What Do You Get When You Drop a Pumpkin? A Squash!

In 2019, it was estimated that 145 million Americans (or ~44% of the population) intended on purchasing a pumpkin for carving. In 2017, pumpkin carving accounted for 3,200 of the 16,706 Halloween related injuries. The most common pumpkin related injuries – yes, it’s a thing – are stab wounds to the fingers and palms. Injured structures can vary from skin, tendon, artery/vein, nerve, or tendon involvement.

When picking your perfect pumpkin, look for a green stem that is not brittle. If you are hoping to place a candle in your pumpkin, knock on the outside and look for a hollow sound. These tests ensure a “ripe” pumpkin that will not be challenging to cut into, improving safety and decreasing risk of injury.

Get Ahead of the Carve – Tips to Avoid Injury

  • Carve in a well-lit, clean, dry area
  • Supervise children – Assist with sharp tools or difficult portions of carving
  • Attention – It is always important when handling sharp tools to be aware of what your hands (or little hands) are doing. This will make you less likely to sustain accidental lacerations.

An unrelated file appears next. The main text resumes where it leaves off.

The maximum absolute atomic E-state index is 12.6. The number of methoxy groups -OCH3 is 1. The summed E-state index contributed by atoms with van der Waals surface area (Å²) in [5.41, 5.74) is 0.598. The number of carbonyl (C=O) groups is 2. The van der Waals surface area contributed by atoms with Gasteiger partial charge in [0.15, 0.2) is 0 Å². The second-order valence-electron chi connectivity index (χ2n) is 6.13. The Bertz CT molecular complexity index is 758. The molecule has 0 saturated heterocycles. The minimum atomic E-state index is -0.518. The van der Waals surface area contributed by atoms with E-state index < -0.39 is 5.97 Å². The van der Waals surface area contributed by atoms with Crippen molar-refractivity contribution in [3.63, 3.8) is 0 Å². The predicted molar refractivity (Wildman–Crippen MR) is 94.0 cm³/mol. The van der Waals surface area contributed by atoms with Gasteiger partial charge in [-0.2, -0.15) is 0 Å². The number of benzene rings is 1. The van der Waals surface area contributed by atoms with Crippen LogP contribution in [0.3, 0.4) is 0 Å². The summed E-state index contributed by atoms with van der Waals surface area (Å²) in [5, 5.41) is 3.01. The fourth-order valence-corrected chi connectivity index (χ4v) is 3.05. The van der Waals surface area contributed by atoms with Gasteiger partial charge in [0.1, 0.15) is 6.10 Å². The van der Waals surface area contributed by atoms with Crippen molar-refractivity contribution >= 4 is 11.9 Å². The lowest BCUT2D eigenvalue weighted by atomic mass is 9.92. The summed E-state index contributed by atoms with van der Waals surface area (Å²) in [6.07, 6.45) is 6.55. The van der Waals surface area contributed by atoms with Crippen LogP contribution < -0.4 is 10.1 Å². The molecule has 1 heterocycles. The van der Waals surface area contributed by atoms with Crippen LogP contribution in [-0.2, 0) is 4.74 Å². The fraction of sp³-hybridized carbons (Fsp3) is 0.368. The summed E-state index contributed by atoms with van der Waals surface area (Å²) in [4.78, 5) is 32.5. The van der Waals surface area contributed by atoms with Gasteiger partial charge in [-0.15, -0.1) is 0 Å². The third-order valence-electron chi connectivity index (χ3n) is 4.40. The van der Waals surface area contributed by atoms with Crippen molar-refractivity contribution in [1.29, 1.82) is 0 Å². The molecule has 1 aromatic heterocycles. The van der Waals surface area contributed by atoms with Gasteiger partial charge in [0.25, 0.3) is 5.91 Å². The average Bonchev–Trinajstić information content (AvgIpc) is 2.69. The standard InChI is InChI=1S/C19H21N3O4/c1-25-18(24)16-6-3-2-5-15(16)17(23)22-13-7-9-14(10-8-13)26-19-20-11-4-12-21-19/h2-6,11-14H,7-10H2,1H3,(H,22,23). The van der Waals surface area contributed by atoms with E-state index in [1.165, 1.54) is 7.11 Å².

• Care should be used when cutting or removing sharp utensils from pumpkin as well as when transferring sharp utensils to the sink for cleaning
  • Do not put your hand inside of pumpkin for carving
  • Use a stencil
  • Always use a pumpkin carving kit. Kitchen knives and tools are helpful but not created for the task and can cause more slip and decreased grip on pumpkin
  • First Aid – Stop bleeding, sterilize to prevent infection as soon as injury occurs, seek emergent care if bleeding does not stop or other complication occurs such as loss of motion or altered/lack of sensation





















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